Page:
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Cuba Gooding, Jr. Is Having a Neil Patrick Harris in 'White Castle' Moment and You're Missing It

By Dustin Rowles | TV | May 14, 2015 | Comments ()

By Dustin Rowles | TV | May 14, 2015 |


cuba-gooding-big-time-hollywood.jpg

It’s been flying under the radar throughout its first season, so far, but if you’re not watching Big Time in Hollywood, Fl., you should be. And if you watched the first couple of episodes and checked out, I encourage you to check back in, because there’s more to it than just seeing Ben Stiller get blown away by multiple cops. It’s an intensely hysterical series that lays an absurd foundation and continues to build upon that absurdity in a way that reminds me of the greatest sketch I have ever seen: “Kristen Schaal is a Horse.”

The sketch is only funny if you watch it in its entirety — all ten minutes — because it goes from absurd to obnoxious to “I WANT TO KILL KRISTEN SCHAAL, RESURRECT HER, AND KILL HER AGAIN” until it finally flowers into full-blown piss-your-pants hysteria. By minute nine, I was laughing so hard I nearly threw up.

In many ways, that’s the experience of watching Big Time in Hollywood, Fl. It’s about these two incredibly obnoxious brothers — Jack (Alex Anfanger, who also created the series) and Ben (Lenny Jacobson) — who are aspiring filmmakers who have no real understanding or talent for filmmaking. In their early 20s, their parents (Stephen Tobolowsky and Kathy Baker) decide it’s time for them to move out. Unable to handle the real world, Jack and Ben concoct a story to their parents in which they suggest that Ben is addicted to drugs, is in deep with a drug dealer (Ben Stiller, playing an actor pretending to be a drug dealer), and that they need $20,000 to get out of debt.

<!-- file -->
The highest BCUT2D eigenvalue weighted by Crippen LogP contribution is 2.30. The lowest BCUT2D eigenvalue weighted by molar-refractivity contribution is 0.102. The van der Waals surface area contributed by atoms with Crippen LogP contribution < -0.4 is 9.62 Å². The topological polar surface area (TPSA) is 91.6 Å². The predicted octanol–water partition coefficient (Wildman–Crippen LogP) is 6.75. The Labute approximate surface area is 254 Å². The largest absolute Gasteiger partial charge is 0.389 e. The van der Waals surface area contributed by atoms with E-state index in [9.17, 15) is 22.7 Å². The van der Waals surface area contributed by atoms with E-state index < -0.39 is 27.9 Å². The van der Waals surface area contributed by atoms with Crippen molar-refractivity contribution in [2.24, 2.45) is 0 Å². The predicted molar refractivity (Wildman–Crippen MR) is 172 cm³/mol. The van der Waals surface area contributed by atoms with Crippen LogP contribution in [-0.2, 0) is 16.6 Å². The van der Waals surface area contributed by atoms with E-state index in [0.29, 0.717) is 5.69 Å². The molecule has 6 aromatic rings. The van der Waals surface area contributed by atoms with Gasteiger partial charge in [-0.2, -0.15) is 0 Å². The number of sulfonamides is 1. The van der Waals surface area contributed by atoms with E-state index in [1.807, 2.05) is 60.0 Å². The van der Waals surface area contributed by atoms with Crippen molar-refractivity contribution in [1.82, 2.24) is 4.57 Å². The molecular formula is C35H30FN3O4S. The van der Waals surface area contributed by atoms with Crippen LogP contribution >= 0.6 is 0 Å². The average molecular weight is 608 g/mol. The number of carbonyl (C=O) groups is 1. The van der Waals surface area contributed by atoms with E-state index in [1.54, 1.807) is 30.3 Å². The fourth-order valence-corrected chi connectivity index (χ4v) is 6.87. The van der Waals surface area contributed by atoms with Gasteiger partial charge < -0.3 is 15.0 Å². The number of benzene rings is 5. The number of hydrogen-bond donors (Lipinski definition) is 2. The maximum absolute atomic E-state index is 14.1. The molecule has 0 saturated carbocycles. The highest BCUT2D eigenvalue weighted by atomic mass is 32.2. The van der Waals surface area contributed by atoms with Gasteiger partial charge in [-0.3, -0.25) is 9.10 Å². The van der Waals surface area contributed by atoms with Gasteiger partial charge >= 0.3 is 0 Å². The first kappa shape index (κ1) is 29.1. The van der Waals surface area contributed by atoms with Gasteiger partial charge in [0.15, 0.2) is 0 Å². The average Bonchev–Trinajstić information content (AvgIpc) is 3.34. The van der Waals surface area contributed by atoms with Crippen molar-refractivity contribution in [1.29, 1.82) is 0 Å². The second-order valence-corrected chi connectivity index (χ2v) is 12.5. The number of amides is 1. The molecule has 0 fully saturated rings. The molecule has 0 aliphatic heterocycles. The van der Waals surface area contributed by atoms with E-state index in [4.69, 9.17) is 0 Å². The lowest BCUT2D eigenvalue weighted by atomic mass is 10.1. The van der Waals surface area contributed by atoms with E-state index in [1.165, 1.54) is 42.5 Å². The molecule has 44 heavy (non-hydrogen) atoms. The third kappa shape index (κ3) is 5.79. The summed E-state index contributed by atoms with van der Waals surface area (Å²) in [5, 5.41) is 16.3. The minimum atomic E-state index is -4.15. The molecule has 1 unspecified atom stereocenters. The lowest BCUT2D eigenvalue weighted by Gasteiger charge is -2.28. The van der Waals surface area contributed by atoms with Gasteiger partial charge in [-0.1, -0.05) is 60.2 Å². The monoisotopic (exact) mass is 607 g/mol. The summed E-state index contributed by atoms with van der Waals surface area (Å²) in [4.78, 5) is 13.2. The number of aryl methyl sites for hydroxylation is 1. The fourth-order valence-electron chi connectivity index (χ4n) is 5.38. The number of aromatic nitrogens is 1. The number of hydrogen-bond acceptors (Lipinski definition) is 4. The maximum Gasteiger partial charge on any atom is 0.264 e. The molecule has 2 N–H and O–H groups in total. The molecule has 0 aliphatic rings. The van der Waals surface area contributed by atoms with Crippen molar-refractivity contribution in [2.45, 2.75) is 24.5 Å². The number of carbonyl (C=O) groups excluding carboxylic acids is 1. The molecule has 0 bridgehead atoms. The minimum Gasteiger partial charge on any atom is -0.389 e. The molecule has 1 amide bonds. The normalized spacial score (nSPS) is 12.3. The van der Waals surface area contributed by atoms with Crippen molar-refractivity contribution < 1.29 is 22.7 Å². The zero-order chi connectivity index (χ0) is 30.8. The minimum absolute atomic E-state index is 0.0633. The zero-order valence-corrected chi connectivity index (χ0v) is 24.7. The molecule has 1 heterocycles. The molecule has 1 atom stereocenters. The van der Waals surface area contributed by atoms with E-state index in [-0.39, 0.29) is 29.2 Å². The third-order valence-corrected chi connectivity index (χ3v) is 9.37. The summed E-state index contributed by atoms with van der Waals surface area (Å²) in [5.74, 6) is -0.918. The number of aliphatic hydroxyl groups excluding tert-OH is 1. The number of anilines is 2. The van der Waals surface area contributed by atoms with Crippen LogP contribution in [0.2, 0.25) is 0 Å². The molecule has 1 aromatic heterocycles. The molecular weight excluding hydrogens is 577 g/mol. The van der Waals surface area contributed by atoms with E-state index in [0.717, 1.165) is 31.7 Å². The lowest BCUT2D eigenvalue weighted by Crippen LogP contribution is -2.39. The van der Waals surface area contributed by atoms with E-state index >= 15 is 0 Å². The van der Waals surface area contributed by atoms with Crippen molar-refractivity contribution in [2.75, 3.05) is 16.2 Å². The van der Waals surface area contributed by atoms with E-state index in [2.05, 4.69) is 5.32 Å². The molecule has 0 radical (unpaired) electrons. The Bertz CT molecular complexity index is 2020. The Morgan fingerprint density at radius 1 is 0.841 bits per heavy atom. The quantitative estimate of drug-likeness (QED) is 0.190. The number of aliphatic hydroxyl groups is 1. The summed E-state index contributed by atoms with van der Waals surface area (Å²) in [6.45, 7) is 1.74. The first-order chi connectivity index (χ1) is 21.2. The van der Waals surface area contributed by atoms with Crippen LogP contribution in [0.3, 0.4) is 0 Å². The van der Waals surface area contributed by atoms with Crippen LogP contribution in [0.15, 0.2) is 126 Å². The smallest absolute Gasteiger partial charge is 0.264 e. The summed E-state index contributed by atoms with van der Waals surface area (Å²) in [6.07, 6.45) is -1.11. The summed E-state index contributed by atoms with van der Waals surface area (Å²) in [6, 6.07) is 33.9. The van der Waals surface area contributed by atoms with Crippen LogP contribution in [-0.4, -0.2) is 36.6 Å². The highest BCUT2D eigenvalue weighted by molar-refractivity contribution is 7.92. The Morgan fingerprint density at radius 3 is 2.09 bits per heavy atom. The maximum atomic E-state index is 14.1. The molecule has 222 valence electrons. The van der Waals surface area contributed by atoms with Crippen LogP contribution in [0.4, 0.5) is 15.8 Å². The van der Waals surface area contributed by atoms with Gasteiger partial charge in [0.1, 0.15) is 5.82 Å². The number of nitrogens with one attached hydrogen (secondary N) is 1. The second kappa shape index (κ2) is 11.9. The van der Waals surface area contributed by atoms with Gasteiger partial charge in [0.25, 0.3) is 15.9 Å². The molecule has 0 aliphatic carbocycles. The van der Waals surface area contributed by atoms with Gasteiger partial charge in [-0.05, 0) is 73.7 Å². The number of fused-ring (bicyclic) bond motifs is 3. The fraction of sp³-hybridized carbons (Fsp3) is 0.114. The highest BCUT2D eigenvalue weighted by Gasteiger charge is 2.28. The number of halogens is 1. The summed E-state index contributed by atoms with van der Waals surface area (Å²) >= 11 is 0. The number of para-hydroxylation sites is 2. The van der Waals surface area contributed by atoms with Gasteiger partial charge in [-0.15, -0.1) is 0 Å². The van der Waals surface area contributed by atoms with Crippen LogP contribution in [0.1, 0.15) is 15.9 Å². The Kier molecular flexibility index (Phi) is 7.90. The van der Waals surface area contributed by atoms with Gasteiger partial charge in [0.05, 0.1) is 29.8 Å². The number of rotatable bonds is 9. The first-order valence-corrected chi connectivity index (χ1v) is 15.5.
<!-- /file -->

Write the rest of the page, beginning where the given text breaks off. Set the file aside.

Through a series of misunderstandings, the actor pretending to be a drug dealer is killed — over and over and over again — by the cops, and from there, things continue to spiral so out of control that they end up in cahoots with a cocaine-snorting Cuba Gooding, Jr. (playing himself). Without revealing too much, I’ll only say that Gooding is also in deep with a drug kingpin, and he’s forced to resort to very creative means in order to avoid having his corpse found floating up on a shore somewhere.

Gooding is incredible here, too, somehow playing a larger than life version of his already larger-than-life personae. He’s taken a page right out of Neil Patrick Harris’ White Castle notebook, and if anyone ever watches Big Time in Hollywood, Fl., it may be a role that will pull him out of a career in Redbox movies.

There have been a series of other cameos, as well — Jane Kaczmarek, Paz Vega, Michael Madsen, Matt Besser, and Keith David — but it’s Gooding, as well as the two leads and their sad-sack sidekick, Del (Jon Bass), who have kept their foot on the gas, upping the ante each week. It sometimes feels like one of SNL’s Digital Shorts that’s been stretched beyond the point at which it’s no longer welcome and traveled into new “Oh My God, is this really happening?” territory. It’s bizarre, and hilarious, and terrible, and amazing all at the same time, and there’s nothing else like it on television now.



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